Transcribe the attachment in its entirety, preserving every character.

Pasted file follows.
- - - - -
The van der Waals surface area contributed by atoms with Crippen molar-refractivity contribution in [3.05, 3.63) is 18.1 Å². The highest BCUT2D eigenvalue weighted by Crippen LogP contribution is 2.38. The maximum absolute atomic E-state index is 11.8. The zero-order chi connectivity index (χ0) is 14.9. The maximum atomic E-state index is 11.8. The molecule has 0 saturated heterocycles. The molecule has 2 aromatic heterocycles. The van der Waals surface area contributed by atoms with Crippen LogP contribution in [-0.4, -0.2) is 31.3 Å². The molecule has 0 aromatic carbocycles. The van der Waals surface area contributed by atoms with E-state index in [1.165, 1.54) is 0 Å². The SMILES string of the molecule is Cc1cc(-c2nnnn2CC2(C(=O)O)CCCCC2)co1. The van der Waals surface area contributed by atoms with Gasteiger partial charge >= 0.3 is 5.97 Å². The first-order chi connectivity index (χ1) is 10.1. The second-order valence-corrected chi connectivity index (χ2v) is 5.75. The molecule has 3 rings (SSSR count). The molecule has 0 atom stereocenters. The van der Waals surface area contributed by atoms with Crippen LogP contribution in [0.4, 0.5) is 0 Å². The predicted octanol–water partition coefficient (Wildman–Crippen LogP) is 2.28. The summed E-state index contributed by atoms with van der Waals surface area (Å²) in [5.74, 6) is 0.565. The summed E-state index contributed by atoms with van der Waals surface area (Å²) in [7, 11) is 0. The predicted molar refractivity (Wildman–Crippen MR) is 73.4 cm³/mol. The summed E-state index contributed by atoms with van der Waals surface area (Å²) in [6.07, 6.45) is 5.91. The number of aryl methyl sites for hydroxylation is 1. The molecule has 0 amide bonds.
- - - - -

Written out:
The van der Waals surface area contributed by atoms with Crippen molar-refractivity contribution in [3.05, 3.63) is 18.1 Å². The highest BCUT2D eigenvalue weighted by Crippen LogP contribution is 2.38. The maximum absolute atomic E-state index is 11.8. The zero-order chi connectivity index (χ0) is 14.9. The maximum atomic E-state index is 11.8. The molecule has 0 saturated heterocycles. The molecule has 2 aromatic heterocycles. The van der Waals surface area contributed by atoms with Crippen LogP contribution in [-0.4, -0.2) is 31.3 Å². The molecule has 0 aromatic carbocycles. The van der Waals surface area contributed by atoms with E-state index in [1.165, 1.54) is 0 Å². The SMILES string of the molecule is Cc1cc(-c2nnnn2CC2(C(=O)O)CCCCC2)co1. The van der Waals surface area contributed by atoms with Gasteiger partial charge >= 0.3 is 5.97 Å². The first-order chi connectivity index (χ1) is 10.1. The second-order valence-corrected chi connectivity index (χ2v) is 5.75. The molecule has 3 rings (SSSR count). The molecule has 0 atom stereocenters. The van der Waals surface area contributed by atoms with Crippen LogP contribution in [0.4, 0.5) is 0 Å². The predicted octanol–water partition coefficient (Wildman–Crippen LogP) is 2.28. The summed E-state index contributed by atoms with van der Waals surface area (Å²) in [5.74, 6) is 0.565. The summed E-state index contributed by atoms with van der Waals surface area (Å²) in [7, 11) is 0. The predicted molar refractivity (Wildman–Crippen MR) is 73.4 cm³/mol. The summed E-state index contributed by atoms with van der Waals surface area (Å²) in [6.07, 6.45) is 5.91. The number of aryl methyl sites for hydroxylation is 1. The molecule has 0 amide bonds.